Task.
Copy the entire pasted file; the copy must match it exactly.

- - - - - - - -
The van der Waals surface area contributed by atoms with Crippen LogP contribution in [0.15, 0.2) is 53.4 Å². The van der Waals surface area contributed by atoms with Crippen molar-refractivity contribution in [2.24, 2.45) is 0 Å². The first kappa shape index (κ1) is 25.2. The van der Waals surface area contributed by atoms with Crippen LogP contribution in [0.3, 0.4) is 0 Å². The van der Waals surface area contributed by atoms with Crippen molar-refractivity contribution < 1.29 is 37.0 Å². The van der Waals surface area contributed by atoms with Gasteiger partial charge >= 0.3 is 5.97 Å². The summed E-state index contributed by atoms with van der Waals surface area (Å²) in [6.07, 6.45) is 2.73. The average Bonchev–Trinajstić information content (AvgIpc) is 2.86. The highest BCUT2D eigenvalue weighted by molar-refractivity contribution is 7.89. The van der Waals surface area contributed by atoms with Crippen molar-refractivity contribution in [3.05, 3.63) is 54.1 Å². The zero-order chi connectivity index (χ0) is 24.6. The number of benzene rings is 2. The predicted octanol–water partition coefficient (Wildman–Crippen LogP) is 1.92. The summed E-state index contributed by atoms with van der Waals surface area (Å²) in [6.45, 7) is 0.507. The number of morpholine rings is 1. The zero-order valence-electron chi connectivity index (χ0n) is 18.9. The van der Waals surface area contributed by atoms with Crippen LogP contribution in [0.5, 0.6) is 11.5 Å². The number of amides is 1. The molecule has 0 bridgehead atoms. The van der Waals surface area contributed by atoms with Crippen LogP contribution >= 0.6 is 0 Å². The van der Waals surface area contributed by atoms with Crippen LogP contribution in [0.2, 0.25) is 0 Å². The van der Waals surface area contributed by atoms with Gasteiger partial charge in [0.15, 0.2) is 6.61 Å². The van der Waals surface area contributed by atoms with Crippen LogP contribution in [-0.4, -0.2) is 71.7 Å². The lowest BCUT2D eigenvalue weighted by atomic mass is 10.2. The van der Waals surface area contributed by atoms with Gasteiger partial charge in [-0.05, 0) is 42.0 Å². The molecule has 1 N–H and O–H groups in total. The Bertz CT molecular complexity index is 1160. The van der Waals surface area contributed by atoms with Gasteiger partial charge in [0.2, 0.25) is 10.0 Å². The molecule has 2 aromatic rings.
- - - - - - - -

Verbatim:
The van der Waals surface area contributed by atoms with Crippen LogP contribution in [0.15, 0.2) is 53.4 Å². The van der Waals surface area contributed by atoms with Crippen molar-refractivity contribution in [2.24, 2.45) is 0 Å². The first kappa shape index (κ1) is 25.2. The van der Waals surface area contributed by atoms with Crippen LogP contribution in [0.3, 0.4) is 0 Å². The van der Waals surface area contributed by atoms with Crippen molar-refractivity contribution < 1.29 is 37.0 Å². The van der Waals surface area contributed by atoms with Gasteiger partial charge >= 0.3 is 5.97 Å². The summed E-state index contributed by atoms with van der Waals surface area (Å²) in [6.07, 6.45) is 2.73. The average Bonchev–Trinajstić information content (AvgIpc) is 2.86. The highest BCUT2D eigenvalue weighted by molar-refractivity contribution is 7.89. The van der Waals surface area contributed by atoms with Crippen molar-refractivity contribution in [3.05, 3.63) is 54.1 Å². The zero-order chi connectivity index (χ0) is 24.6. The number of benzene rings is 2. The predicted octanol–water partition coefficient (Wildman–Crippen LogP) is 1.92. The summed E-state index contributed by atoms with van der Waals surface area (Å²) in [6.45, 7) is 0.507. The number of morpholine rings is 1. The zero-order valence-electron chi connectivity index (χ0n) is 18.9. The van der Waals surface area contributed by atoms with Crippen LogP contribution in [0.5, 0.6) is 11.5 Å². The number of amides is 1. The molecule has 0 bridgehead atoms. The van der Waals surface area contributed by atoms with Crippen LogP contribution >= 0.6 is 0 Å². The van der Waals surface area contributed by atoms with Crippen LogP contribution in [0.2, 0.25) is 0 Å². The van der Waals surface area contributed by atoms with Gasteiger partial charge in [0.15, 0.2) is 6.61 Å². The van der Waals surface area contributed by atoms with Crippen LogP contribution in [-0.4, -0.2) is 71.7 Å². The lowest BCUT2D eigenvalue weighted by atomic mass is 10.2. The van der Waals surface area contributed by atoms with Gasteiger partial charge in [-0.05, 0) is 42.0 Å². The molecule has 1 N–H and O–H groups in total. The Bertz CT molecular complexity index is 1160. The van der Waals surface area contributed by atoms with Gasteiger partial charge in [0.2, 0.25) is 10.0 Å². The molecule has 2 aromatic rings.